This work was supported by the Institut National du Cancer (INCA) grant 2012-112, and the “Association pour la Recherche sur le Cancer” grant SFI20111203816. M. Ohanna is a recipient from La Ligue Nationale Contre le Cancer. We thank Zouhour Neffati, Inserm U1065, Centre Méditerranéen de Médecine Moléculaire, Bioinformatic Unit. ZN is supported by The Cancéropôle PACA. The authors thank the C3M animal facility.


1. Orgaz JL, Sanz-Moreno V: Emerging molecular targets in melanoma invasion and metastasis, Pigment Cell Melanoma Res 2013, 26:39-57

2. Tawbi HA, Buch SC: Chemotherapy resistance abrogation in metastatic melanoma, Clinical advances in hematology & oncology : H&O 2010, 8:259-266

3. Cheli Y, Giuliano S, Botton T, Rocchi S, Hofman V, Hofman P, Bahadoran P, Bertolotto C, Ballotti R: Mitf is the key molecular switch between mouse or human melanoma initiating cells and their differentiated progeny, Oncogene 2011, 30:2307-2318

4. Pinner S, Jordan P, Sharrock K, Bazley L, Collinson L, Marais R, Bonvin E, Goding C, Sahai E: Intravital imaging reveals transient changes in pigment production and Brn2 expression during metastatic melanoma dissemination, Cancer Res 2009, 69:7969-7977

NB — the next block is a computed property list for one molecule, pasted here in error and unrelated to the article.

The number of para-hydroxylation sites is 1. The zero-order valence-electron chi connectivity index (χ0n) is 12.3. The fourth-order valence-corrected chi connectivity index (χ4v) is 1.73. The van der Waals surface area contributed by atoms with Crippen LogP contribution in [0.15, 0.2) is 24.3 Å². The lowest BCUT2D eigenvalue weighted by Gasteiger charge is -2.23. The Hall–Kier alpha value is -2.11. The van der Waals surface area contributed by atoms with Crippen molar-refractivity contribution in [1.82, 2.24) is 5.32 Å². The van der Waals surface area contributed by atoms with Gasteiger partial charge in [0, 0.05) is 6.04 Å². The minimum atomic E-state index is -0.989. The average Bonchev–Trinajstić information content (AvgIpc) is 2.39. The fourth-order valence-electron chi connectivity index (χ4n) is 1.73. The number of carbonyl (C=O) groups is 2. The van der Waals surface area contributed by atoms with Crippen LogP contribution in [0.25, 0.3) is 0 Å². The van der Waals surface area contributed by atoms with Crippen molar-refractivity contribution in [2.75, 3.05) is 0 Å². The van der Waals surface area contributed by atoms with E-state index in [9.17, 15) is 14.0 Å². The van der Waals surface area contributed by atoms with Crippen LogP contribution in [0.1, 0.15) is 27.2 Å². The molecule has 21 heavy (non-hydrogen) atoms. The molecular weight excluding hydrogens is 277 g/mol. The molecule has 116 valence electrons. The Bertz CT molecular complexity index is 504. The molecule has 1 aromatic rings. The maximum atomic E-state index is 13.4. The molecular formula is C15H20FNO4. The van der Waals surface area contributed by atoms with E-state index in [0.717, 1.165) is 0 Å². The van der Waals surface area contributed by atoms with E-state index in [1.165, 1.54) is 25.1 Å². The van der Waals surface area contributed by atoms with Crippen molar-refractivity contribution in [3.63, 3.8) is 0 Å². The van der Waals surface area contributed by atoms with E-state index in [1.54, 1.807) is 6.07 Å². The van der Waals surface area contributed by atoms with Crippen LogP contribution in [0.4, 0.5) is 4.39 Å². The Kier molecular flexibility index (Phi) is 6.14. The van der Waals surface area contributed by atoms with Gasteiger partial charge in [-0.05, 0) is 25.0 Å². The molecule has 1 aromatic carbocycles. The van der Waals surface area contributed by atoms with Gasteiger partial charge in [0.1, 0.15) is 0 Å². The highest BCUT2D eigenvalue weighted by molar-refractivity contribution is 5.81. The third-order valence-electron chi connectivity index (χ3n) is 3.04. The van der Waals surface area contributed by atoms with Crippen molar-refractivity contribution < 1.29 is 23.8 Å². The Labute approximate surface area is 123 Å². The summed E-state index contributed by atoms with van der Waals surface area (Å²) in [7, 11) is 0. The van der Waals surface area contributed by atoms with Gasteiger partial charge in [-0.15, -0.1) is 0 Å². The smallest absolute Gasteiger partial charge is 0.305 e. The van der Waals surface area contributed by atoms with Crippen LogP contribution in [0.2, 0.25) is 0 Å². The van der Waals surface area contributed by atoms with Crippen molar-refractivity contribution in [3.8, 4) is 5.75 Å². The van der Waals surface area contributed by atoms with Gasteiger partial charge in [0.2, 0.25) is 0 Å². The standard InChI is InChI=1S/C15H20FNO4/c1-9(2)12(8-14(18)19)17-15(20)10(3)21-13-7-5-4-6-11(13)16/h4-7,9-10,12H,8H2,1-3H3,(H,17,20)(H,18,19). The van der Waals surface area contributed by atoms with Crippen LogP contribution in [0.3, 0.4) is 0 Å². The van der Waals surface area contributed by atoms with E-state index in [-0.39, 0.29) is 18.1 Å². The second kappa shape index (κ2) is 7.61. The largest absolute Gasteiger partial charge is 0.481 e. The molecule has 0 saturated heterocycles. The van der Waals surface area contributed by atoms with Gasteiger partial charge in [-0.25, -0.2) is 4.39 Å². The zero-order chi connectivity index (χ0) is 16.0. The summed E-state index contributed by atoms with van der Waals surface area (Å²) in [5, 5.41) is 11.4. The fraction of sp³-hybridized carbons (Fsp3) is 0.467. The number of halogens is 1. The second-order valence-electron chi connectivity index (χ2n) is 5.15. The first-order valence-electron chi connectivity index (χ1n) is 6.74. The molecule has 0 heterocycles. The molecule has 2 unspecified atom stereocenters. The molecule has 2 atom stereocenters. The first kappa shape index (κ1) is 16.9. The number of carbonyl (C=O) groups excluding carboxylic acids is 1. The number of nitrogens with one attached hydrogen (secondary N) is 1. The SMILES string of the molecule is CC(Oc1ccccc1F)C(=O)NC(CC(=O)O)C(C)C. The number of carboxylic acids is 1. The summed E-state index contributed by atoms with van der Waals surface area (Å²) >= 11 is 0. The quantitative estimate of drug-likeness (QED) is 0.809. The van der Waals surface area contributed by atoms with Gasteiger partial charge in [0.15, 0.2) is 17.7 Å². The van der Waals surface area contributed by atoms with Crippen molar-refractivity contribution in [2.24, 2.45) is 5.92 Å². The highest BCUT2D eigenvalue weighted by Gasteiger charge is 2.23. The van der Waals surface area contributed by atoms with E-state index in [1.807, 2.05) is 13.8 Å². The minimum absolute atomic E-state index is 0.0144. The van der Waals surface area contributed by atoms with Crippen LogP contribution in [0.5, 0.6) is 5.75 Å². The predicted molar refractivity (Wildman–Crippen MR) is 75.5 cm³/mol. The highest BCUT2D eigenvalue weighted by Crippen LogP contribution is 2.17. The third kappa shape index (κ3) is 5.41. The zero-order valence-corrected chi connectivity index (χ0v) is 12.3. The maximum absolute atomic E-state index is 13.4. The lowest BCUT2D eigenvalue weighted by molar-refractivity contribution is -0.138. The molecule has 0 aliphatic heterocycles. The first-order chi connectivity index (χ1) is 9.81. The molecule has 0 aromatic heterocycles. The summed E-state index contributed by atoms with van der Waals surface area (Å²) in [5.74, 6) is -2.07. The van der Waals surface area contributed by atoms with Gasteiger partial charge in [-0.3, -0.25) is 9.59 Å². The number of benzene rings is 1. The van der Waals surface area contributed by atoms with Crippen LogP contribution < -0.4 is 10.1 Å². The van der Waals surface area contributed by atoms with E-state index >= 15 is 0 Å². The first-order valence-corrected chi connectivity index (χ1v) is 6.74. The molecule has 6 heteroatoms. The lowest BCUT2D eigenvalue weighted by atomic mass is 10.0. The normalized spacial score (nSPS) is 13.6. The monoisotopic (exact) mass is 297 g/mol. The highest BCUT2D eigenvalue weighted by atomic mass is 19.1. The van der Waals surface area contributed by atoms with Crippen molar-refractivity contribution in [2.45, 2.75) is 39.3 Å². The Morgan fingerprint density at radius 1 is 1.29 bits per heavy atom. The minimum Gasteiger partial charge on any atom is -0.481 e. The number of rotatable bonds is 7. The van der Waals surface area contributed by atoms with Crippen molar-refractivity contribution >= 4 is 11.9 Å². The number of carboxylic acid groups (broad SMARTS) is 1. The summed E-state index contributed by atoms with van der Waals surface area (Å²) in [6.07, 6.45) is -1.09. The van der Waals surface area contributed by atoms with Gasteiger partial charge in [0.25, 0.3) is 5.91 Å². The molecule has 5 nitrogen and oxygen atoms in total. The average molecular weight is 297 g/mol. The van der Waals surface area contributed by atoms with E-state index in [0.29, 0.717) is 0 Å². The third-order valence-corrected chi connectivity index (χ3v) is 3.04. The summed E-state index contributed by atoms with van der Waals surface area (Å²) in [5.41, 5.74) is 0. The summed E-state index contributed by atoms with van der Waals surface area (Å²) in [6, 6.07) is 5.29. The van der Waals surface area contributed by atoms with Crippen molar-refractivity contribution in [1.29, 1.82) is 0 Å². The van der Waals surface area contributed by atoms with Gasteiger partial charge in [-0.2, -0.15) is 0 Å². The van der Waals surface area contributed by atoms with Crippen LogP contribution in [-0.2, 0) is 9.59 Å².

5. Roesch A, Fukunaga-Kalabis M, Schmidt EC, Zabierowski SE, Brafford PA, Vultur A, Basu D, Gimotty P, Vogt T, Herlyn M: A temporarily distinct subpopulation of slow-cycling melanoma cells is required for continuous tumor growth, Cell 2010, 141:583-594

6. Schatton T, Murphy GF, Frank NY, Yamaura K, Waaga-Gasser AM, Gasser M, Zhan Q, Jordan S, Duncan LM, Weishaupt C, Fuhlbrigge RC, Kupper TS, Sayegh MH, Frank MH: Identification of cells initiating human melanomas, Nature 2008, 451:345-349

7. Cheli Y, Giuliano S, Fenouille N, Allegra M, Hofman V, Hofman P, Bahadoran P, Lacour JP, Tartare-Deckert S, Bertolotto C, Ballotti R: Hypoxia and MITF control metastatic behaviour in mouse and human melanoma cells, Oncogene 2012, 31:2461-2470

8. Harbst K, Staaf J, Lauss M, Karlsson A, Masback A, Johansson I, Bendahl PO, Vallon-Christersson J, Torngren T, Ekedahl H, Geisler J, Hoglund M, Ringner M, Lundgren L, Jirstrom K, Olsson H, Ingvar C, Borg A, Tsao H, Jonsson G: Molecular profiling reveals low- and high-grade forms of primary melanoma, Clin Cancer Res 2012, 18:4026-4036

9. Hoek KS, Eichhoff OM, Schlegel NC, Dobbeling U, Kobert N, Schaerer L, Hemmi S, Dummer R: In vivo switching of human melanoma cells between proliferative and invasive states, Cancer Res 2008, 68:650-656

10. Steingrimsson E, Copeland NG, Jenkins NA: Melanocytes and the microphthalmia transcription factor network, Annu Rev Genet 2004, 38:365-411

11. Giuliano S, Cheli Y, Ohanna M, Bonet C, Beuret L, Bille K, Loubat A, Hofman V, Hofman P, Ponzio G, Bahadoran P, Ballotti R, Bertolotto C: Microphthalmia-associated transcription factor controls the DNA damage response and a lineage-specific senescence program in melanomas, Cancer Res 2010, 70:3813-3822